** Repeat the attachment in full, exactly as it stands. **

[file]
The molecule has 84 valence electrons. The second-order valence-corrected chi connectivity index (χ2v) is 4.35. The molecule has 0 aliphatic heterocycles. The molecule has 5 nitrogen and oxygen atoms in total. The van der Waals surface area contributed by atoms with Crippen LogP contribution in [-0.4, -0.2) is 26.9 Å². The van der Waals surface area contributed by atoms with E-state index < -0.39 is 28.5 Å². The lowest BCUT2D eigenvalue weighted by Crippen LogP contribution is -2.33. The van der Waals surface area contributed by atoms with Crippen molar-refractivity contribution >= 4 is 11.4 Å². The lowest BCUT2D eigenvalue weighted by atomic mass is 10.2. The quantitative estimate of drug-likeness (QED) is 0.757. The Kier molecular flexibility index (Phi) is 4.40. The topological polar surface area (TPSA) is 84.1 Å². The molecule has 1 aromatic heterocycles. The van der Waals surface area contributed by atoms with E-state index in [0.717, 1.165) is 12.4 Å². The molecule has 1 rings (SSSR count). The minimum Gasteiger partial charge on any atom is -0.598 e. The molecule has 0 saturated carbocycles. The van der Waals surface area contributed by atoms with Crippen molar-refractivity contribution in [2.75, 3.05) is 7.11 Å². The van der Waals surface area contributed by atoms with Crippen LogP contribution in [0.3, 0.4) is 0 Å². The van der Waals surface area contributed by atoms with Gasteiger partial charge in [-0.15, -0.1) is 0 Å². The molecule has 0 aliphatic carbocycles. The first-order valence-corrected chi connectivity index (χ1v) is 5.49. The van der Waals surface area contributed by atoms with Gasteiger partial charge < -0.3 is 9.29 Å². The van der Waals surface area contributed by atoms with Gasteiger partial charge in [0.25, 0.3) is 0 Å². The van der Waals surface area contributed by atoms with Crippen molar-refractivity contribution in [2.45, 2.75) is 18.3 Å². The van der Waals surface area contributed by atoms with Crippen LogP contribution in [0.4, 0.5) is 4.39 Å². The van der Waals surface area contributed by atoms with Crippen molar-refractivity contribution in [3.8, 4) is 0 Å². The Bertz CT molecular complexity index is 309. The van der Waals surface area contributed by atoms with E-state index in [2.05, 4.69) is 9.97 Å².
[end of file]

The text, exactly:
The molecule has 84 valence electrons. The second-order valence-corrected chi connectivity index (χ2v) is 4.35. The molecule has 0 aliphatic heterocycles. The molecule has 5 nitrogen and oxygen atoms in total. The van der Waals surface area contributed by atoms with Crippen LogP contribution in [-0.4, -0.2) is 26.9 Å². The van der Waals surface area contributed by atoms with E-state index < -0.39 is 28.5 Å². The lowest BCUT2D eigenvalue weighted by Crippen LogP contribution is -2.33. The van der Waals surface area contributed by atoms with Crippen molar-refractivity contribution >= 4 is 11.4 Å². The lowest BCUT2D eigenvalue weighted by atomic mass is 10.2. The quantitative estimate of drug-likeness (QED) is 0.757. The Kier molecular flexibility index (Phi) is 4.40. The topological polar surface area (TPSA) is 84.1 Å². The molecule has 1 aromatic heterocycles. The van der Waals surface area contributed by atoms with E-state index in [0.717, 1.165) is 12.4 Å². The molecule has 1 rings (SSSR count). The minimum Gasteiger partial charge on any atom is -0.598 e. The molecule has 0 saturated carbocycles. The van der Waals surface area contributed by atoms with Crippen molar-refractivity contribution in [2.75, 3.05) is 7.11 Å². The van der Waals surface area contributed by atoms with Crippen LogP contribution in [0.3, 0.4) is 0 Å². The van der Waals surface area contributed by atoms with Gasteiger partial charge in [-0.15, -0.1) is 0 Å². The molecule has 0 aliphatic carbocycles. The first-order valence-corrected chi connectivity index (χ1v) is 5.49. The van der Waals surface area contributed by atoms with Gasteiger partial charge < -0.3 is 9.29 Å². The van der Waals surface area contributed by atoms with Gasteiger partial charge in [0.25, 0.3) is 0 Å². The van der Waals surface area contributed by atoms with Crippen molar-refractivity contribution in [2.45, 2.75) is 18.3 Å². The van der Waals surface area contributed by atoms with Crippen LogP contribution in [0.4, 0.5) is 4.39 Å². The van der Waals surface area contributed by atoms with Crippen molar-refractivity contribution in [3.8, 4) is 0 Å². The Bertz CT molecular complexity index is 309. The van der Waals surface area contributed by atoms with E-state index in [2.05, 4.69) is 9.97 Å².